The Jewish Week is always here for you.
We need your support now.
Your contribution will help us bring you vital news
and frequent updates about the impact of COVID-19.
CONTRIBUTE
To Make a Vow Is Human. To Cancel a Vow Is Divine.
search
Parshat Mattot-Massei

To Make a Vow Is Human. To Cancel a Vow Is Divine.

Even God can be asked to rethink a decree made in anger.

Parshat Mattot opens up by presenting the importance of fulfilling vows. As the Torah states, “He shall not break [yachel] his word. He shall do according to all that proceeds out of his mouth.” (Numbers 30:3)

Jewish law posits that while the person who has taken a vow cannot nullify it, others, comprising a lay court, can cancel the vow for him. This is commonly done during the period of the High Holidays in a ceremony called hatarat nedarim.

What is fascinating is that in discussing the nullification of vows, he Talmud gives as an example a vow made by God. This occurs when God decides to destroy the Jewish people after they build the golden calf. Moses intercedes. The verb used for that intercession is va’yechal, the very term used in our text. As Rava in the Talmud said: “Moses stood before God until he cancelled His [that is, God’s] vows.” (Berachot 32a)

In that cancellation, Moses tells God, “Let not Your anger blaze forth against Your people whom You delivered from Egypt.” (Exodus 32:11) We can imagine Moses saying to God, Perhaps You acted precipitously without taking into consideration that the Israelites just came out of Egypt after serving hundreds of years of bondage. It’s understandable that they made a golden calf, as calves were commonly worshipped in Egypt.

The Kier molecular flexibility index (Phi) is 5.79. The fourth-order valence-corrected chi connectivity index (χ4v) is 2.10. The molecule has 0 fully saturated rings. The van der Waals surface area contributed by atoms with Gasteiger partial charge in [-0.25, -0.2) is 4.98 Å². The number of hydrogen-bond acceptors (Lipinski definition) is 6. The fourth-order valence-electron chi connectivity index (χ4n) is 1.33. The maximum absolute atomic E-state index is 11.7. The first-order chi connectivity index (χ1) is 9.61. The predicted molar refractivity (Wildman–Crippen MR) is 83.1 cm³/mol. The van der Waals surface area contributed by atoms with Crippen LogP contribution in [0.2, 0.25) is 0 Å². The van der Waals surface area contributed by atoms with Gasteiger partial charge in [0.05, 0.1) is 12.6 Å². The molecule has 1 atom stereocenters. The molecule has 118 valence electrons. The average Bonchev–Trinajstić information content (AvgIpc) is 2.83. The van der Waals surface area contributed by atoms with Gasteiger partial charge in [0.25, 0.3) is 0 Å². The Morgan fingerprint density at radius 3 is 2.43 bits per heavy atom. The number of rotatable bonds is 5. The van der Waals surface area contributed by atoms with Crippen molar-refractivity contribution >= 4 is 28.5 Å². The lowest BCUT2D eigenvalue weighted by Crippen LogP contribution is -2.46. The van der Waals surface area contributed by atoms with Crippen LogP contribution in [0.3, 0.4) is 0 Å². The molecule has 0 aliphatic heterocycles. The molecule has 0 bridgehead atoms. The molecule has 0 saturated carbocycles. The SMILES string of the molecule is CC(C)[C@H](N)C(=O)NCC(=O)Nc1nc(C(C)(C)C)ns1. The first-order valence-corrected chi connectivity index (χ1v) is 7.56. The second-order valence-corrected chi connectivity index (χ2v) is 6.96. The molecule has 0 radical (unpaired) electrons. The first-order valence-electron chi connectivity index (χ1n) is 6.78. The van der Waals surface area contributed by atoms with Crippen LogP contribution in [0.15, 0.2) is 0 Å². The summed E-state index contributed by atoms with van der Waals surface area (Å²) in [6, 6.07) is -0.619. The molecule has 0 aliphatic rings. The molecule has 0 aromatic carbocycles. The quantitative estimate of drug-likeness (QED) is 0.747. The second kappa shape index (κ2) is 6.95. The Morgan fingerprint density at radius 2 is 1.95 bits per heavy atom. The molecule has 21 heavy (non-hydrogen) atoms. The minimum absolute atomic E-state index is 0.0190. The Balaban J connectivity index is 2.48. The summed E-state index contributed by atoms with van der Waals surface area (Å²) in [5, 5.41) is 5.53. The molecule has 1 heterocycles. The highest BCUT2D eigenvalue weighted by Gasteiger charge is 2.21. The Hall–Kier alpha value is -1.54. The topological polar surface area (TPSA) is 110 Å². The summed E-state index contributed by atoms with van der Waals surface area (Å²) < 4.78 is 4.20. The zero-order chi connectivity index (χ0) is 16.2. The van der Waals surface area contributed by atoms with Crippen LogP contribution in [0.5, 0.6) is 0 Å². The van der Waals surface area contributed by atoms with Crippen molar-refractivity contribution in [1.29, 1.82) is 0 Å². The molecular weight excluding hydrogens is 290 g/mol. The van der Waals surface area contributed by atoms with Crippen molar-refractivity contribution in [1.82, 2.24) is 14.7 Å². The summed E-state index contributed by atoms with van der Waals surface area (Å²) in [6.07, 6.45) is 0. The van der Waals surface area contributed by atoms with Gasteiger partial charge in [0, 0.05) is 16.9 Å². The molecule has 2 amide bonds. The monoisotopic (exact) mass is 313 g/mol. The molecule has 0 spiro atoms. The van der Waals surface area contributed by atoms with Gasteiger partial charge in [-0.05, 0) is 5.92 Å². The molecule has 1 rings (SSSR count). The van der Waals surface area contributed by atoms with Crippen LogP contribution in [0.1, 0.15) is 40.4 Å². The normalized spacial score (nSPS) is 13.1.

Rabbi Avi Weiss

Furthermore, Moses asks God whether He took into account that with the annihilation of Israel, the covenantal promise made to the patriarchs and matriarchs would never be fulfilled. (32:13)

God hears Moses’s arguments, and in the end God’s vows are upended. As the Torah states, “And the Lord regretted of the evil which He said He would do to His people.” (32:14)

And so, the vows of our portion can be extended to the divine sphere. Like human vows, they can be negated.

Is it a coincidence that the portion of Mattot is always read on the days between the Seventeenth of Tammuz and the Ninth of Av, when we remember the destruction of the Temple? The reading about vows includes our prayer to God: “If You have made a decree against the Jewish People, rethink Your words, and allow us, like Moses of old, to nullify Your vows.”

Rabbi Avi Weiss, is founding rabbi of the Hebrew Institute of Riverdale‭‮–‬‬the Bayit, founder of‭ ‬Yeshivat Chovevei Torah Rabbinical School‭ and co-founder of Yeshivat Maharat.

Candlelighting, Readings

Friday, July 9, 2021
Tammuz 29, 5781

Light Candles at 8:11 pm

Saturday, July 10 
Av 1 

Torah Reading: Matot-Massei: Numbers 30:2 – 36:13

Haftarah: Jeremiah 2:4-28; Jeremiah 4:1-2; Isaiah 66:1; Isaiah 66:23-24; Isaiah 66:23

Shabbat ends 9:18 pm

read more:
comments